Rick has that “mad scientist” vibe: he’s an innovator and a pioneer who’s always moving a mile a minute. Sevens are known for their visionary ideas and high energy levels. They generate ideas constantly and are often willing to take big risks, a combination that we see in Rick. Whereas most Fives are more concerned with doing things right, conserving resources, and not missing the details, Sevens are excited by the big picture, often moving fast and breaking things in the process. Rick certainly leaves a trail of destruction in the wake of most of his experiments, including multiple murders of his alternate-reality selves.

Rick exhibits the dark side of the low-health Seven: mania, addiction, and emotional coarseness. He often parties until he can’t function, slamming both drugs and alcohol . He goes on benders with both his experiments and substances. He hates to examine his own feelings and goes to great lengths—including turning himself into a pickle—to avoid expressing himself in family therapy. He’s rude and intellectually dominating toward others he thinks are stupid (like Jerry), and won’t hesitate to tell them so. And he needs everyone to know that he’s the smartest person in the room.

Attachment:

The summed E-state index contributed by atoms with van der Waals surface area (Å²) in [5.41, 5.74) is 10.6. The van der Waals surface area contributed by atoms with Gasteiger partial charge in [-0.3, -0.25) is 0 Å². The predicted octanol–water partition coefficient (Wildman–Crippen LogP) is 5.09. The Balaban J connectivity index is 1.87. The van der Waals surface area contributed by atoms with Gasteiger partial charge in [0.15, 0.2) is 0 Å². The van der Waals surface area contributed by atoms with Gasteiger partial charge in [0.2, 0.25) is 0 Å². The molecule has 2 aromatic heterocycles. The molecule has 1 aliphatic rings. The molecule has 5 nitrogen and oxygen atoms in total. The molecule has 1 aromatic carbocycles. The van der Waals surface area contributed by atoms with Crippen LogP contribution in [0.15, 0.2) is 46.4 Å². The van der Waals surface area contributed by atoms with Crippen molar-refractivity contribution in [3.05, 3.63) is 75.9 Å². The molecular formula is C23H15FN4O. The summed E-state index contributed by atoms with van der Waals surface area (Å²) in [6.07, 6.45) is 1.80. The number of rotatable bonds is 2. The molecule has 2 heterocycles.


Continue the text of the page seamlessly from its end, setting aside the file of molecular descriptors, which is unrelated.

Even Rick’s signature phrase (“ Wubba lubba dub dub ”) suggests that he’s a Seven: it sounds like a fun, light-hearted exclamation, but as his longtime friend Bird Person points out, it means “I am in great pain.” Sounds a lot like a Seven desperately trying to escape drowning in negative emotions.

What Enneagram type is Morty Smith?

Our best guess for Morty Smith is a Two with a One wing (the Altruist): the Altruist is loving, compassionate, encouraging, devoted, well-intentioned, serving, worrying, guilt-ridden, and passive-aggressive. They are warm-hearted and truly charitable, but can be self-critical and victimized.

It’s hard to think of Morty outside his relationship to Rick. While Rick seems fine doing his own thing, Morty struggles with his identity outside of “Rick’s helper.” Of course it compounds matters that he’s a teenage boy trying to figure out who he is, but his primary role as “helper” fits well with the Enneagram Two (literally known as The Helper).